Even today there are those who try to deny Georgia’s historic ties with Europe and try to undermine Georgia’s ties with the West, arguing that Georgia’s natural place is with Russia, US ambassador to Georgia Kelly Degnan said on Thursday, in her speech at the opening of a museum of repressed Georgian writers during the country’s Soviet occupation.
She stressed the museum, the writers and their work “show us the results of authoritarianism in the past. But they are also a reminder that the threat continues”.
The diplomat said in the 1930s the Kremlin sought to repress Georgian writers, many of whom had studied in Europe, labeling them foreign agents and threats to Kremlin’s dominance.
“However, Georgia has a long history of engaging with western Europe and an amazing literary and cultural tradition separate and distinct from Russia’s. Even today there are those who try to deny Georgia’s historic ties with Europe and try to undermine Georgia’s ties with the West, arguing that Georgia’s natural place is with Russia”, she said amid controversies related to the bills on foreign agents proposed by former members of the ruling Georgian Dream party, slammed by her as a “Russian law”.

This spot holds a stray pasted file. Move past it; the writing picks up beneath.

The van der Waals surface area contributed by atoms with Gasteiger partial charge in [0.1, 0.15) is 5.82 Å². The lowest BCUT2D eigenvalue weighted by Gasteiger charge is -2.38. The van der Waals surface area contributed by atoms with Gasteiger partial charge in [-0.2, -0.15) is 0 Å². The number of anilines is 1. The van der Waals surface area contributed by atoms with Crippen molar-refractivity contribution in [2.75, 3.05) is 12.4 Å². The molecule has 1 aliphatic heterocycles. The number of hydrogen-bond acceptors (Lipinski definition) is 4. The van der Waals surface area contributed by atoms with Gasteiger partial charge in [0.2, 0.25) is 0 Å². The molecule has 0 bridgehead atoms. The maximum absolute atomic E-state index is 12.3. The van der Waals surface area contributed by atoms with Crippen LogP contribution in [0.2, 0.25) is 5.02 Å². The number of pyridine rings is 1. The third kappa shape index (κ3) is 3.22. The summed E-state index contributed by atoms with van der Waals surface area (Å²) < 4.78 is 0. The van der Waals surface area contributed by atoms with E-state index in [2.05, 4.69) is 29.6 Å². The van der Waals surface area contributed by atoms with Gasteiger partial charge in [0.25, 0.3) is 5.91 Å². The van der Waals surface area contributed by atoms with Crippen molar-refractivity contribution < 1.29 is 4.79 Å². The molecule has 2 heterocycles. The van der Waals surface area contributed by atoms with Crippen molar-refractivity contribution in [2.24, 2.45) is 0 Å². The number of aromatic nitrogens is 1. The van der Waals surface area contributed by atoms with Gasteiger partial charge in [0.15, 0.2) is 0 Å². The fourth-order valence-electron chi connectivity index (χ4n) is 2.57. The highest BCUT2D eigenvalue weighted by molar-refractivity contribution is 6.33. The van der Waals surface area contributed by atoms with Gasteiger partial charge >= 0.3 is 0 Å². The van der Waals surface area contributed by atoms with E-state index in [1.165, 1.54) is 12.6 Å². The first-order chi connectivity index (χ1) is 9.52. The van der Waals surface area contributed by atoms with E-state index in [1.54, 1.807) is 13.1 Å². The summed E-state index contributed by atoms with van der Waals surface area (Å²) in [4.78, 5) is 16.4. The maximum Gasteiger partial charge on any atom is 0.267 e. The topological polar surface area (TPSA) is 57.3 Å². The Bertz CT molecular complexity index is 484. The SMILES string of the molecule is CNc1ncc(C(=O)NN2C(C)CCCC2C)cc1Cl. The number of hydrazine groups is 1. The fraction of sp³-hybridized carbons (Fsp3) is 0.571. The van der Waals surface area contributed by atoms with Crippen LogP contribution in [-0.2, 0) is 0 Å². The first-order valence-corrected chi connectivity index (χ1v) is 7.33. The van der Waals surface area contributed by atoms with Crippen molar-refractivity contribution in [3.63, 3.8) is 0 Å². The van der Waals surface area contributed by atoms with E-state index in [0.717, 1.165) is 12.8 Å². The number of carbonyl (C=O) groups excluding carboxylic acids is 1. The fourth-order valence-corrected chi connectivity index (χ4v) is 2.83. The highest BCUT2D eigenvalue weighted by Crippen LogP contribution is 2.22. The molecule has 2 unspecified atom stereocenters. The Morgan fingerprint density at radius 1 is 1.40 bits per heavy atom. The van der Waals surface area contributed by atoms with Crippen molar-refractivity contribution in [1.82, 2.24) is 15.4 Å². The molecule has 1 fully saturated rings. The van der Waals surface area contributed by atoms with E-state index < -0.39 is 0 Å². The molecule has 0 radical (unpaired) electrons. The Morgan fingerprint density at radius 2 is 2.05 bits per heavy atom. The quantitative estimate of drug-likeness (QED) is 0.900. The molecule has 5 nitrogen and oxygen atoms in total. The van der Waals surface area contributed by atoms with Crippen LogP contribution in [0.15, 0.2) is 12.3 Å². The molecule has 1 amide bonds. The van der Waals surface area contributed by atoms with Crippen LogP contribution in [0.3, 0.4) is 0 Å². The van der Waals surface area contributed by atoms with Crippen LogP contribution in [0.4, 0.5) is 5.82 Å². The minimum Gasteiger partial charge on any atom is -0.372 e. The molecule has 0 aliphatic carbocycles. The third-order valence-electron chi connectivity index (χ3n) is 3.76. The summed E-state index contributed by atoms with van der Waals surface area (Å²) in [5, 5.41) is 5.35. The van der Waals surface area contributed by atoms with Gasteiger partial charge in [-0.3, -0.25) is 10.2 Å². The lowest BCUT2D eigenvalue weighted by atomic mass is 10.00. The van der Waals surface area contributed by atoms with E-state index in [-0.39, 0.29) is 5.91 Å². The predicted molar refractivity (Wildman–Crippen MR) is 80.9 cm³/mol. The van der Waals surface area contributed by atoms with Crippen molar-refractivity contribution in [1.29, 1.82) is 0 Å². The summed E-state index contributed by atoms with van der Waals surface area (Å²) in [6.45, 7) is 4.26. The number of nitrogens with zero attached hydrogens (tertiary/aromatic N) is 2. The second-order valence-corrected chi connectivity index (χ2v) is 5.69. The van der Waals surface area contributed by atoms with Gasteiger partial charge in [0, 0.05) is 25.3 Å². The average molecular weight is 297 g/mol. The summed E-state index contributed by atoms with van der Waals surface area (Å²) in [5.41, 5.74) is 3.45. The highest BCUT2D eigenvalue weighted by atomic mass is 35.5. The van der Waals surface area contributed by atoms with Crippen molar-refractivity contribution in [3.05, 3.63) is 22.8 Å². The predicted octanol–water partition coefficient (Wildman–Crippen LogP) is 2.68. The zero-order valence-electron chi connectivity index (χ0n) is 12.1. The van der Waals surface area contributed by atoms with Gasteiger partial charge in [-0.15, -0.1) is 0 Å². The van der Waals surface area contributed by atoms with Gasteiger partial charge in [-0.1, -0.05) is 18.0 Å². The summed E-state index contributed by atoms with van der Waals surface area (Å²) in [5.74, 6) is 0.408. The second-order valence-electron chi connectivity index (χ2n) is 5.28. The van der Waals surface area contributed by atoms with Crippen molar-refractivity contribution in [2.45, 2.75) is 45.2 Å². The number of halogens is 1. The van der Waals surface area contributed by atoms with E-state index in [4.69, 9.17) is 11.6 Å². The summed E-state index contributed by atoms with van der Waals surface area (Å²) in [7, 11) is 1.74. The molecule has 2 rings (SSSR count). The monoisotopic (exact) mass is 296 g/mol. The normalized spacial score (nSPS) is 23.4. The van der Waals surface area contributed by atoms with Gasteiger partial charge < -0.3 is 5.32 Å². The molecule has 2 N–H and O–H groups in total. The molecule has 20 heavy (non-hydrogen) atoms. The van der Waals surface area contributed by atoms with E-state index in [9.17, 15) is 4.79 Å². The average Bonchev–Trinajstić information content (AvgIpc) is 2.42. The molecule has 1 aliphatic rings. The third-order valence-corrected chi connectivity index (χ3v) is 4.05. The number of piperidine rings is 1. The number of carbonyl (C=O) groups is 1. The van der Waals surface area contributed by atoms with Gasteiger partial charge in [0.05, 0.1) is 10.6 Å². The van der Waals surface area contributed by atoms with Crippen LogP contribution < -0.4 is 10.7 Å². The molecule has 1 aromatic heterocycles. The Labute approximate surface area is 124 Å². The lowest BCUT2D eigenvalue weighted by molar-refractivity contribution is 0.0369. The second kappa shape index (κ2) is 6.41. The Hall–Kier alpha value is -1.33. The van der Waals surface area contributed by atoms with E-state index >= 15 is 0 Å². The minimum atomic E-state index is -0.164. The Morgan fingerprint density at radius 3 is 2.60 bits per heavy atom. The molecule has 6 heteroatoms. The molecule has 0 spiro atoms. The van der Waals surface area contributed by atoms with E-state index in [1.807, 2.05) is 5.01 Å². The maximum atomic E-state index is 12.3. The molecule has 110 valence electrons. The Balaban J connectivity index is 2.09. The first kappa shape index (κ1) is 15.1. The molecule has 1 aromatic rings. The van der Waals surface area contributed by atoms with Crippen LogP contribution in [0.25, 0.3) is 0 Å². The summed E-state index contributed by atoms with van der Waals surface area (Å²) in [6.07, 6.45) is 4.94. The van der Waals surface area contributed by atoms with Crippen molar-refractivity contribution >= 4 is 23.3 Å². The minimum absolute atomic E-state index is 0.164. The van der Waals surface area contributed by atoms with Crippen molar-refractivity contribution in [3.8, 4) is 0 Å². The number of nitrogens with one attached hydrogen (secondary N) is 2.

The ambassador highlighted that “friendship with Russia” had brought repression, “seeking to destroy Georgia’s culture”.
“Standing here, we are reminded that there is no middle ground. The Kremlin silences those who challenge its power, and the more power it takes, the more of us it will silence, as it did violently in Georgia in 1921, in 1924, in 1931, in 1937, in 1956, in 1989, in 1993, and in 2008, and is still doing in the world today most notably in Ukraine”, Degnan said.
She noted the museum was “a symbol of Georgia's will for self-determination, independence, and a prosperous European future”.